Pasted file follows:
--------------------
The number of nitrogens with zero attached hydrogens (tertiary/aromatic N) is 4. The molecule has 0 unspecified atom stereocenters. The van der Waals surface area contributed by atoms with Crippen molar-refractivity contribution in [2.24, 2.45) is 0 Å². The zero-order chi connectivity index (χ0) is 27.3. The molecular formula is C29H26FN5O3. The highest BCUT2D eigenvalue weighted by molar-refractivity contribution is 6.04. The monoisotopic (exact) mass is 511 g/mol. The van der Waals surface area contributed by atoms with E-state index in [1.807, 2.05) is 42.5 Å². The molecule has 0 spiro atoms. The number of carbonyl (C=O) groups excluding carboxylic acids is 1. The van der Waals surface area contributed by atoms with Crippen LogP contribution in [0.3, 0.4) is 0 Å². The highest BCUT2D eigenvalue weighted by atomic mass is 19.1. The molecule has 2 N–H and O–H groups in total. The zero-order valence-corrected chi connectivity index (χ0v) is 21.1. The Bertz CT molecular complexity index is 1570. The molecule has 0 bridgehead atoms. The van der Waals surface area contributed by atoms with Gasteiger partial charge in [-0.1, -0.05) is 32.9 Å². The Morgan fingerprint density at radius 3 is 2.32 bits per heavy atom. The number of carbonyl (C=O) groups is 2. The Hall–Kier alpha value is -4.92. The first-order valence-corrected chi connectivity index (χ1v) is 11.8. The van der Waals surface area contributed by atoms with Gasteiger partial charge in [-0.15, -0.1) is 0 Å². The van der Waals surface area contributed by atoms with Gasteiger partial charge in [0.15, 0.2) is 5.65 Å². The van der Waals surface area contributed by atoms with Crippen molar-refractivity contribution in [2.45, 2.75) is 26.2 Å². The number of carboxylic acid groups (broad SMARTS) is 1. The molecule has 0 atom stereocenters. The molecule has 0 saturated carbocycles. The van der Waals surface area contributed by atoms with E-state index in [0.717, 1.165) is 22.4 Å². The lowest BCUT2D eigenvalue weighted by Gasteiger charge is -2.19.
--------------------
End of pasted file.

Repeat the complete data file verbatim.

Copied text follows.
The number of nitrogens with zero attached hydrogens (tertiary/aromatic N) is 4. The molecule has 0 unspecified atom stereocenters. The van der Waals surface area contributed by atoms with Crippen molar-refractivity contribution in [2.24, 2.45) is 0 Å². The zero-order chi connectivity index (χ0) is 27.3. The molecular formula is C29H26FN5O3. The highest BCUT2D eigenvalue weighted by molar-refractivity contribution is 6.04. The monoisotopic (exact) mass is 511 g/mol. The van der Waals surface area contributed by atoms with E-state index in [1.807, 2.05) is 42.5 Å². The molecule has 0 spiro atoms. The number of carbonyl (C=O) groups excluding carboxylic acids is 1. The van der Waals surface area contributed by atoms with Crippen LogP contribution in [0.3, 0.4) is 0 Å². The highest BCUT2D eigenvalue weighted by atomic mass is 19.1. The molecule has 2 N–H and O–H groups in total. The zero-order valence-corrected chi connectivity index (χ0v) is 21.1. The Bertz CT molecular complexity index is 1570. The molecule has 0 bridgehead atoms. The van der Waals surface area contributed by atoms with Gasteiger partial charge in [-0.1, -0.05) is 32.9 Å². The Morgan fingerprint density at radius 3 is 2.32 bits per heavy atom. The number of carbonyl (C=O) groups is 2. The Hall–Kier alpha value is -4.92. The first-order valence-corrected chi connectivity index (χ1v) is 11.8. The van der Waals surface area contributed by atoms with Gasteiger partial charge in [-0.15, -0.1) is 0 Å². The van der Waals surface area contributed by atoms with Gasteiger partial charge in [0.15, 0.2) is 5.65 Å². The van der Waals surface area contributed by atoms with Crippen molar-refractivity contribution in [2.45, 2.75) is 26.2 Å². The number of carboxylic acid groups (broad SMARTS) is 1. The molecule has 0 atom stereocenters. The molecule has 0 saturated carbocycles. The van der Waals surface area contributed by atoms with E-state index in [0.717, 1.165) is 22.4 Å². The lowest BCUT2D eigenvalue weighted by Gasteiger charge is -2.19.